Strings: case sensistive custom implementations
Author: Serge Billault
The following tips are not meant to be absolutes but rather guidelines for Unity users that want to produce well performing code.
Sometimes the need to implement custom case conversions for custom string classes arise. It is not for us to judge if the intiative is well founded but we can attract
the attention on some common pitfalls encountered by those who attempt it for the first time.
In the 80s/90s, when we were cracking video games we would often notice in the BSS section of the executables some recuring data structures that were resembling
a 256 characters table hosting a variation of the alphabet. These are conversion tables. Conversion tables are used whenever a direct match exist between
a data to convert and the converted data using direct indexing. That's how we were so fast on systems running at 8 Mhz.
In the particular case of string case convertions, the same principle can be applied to printable letters using a conversion table. Such tables also exist for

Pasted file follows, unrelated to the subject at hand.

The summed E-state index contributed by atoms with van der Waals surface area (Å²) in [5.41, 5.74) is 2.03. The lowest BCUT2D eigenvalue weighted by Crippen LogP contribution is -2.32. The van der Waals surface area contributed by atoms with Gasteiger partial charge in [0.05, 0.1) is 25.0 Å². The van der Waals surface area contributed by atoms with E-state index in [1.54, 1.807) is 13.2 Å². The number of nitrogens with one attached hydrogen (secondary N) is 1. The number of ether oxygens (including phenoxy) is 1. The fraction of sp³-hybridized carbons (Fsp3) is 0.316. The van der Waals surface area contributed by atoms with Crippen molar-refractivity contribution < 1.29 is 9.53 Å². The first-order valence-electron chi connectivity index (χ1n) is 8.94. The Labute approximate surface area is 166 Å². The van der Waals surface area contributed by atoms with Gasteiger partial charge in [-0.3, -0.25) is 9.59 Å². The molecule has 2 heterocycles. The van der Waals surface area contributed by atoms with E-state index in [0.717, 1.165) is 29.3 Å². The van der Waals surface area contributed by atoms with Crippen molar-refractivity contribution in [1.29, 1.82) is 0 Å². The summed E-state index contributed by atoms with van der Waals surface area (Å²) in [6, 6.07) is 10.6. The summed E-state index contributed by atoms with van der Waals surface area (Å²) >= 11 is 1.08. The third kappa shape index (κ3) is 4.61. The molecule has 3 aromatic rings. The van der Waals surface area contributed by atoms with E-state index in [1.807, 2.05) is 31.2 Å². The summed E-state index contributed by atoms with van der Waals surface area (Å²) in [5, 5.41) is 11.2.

conversion from integral values to hexadecimal literals.
Hosted in the BSS section of an executable (static datas), this kind of section had to be carefully built using some compiler directives so as to prevent cache misses
on early processors (the adress of the table is such that the processor has to to perform a cache invalidation to retrieve it). John Carmack was an early adept of telling
the compiler how to structure the sections of the executable so that there would be as few cache misses as possible. Today' compilers are so evolved that the need for
such optimizations is almost gone and, any way, common modern developers dont even care any more due to current processors speed.
Table commonly used for case convertions and ignore-case comparisons.
1) In the case of ignore-case comparisons we simply compare TO_CASE[ left_char ] to TO_CASE[ right_char ] with TO_CASE being either TO_UPPER or TO_LOWER.
2) In the case of string case conversion, char becomes either TO_UPPER[ char ] or TO_LOWER[ char ].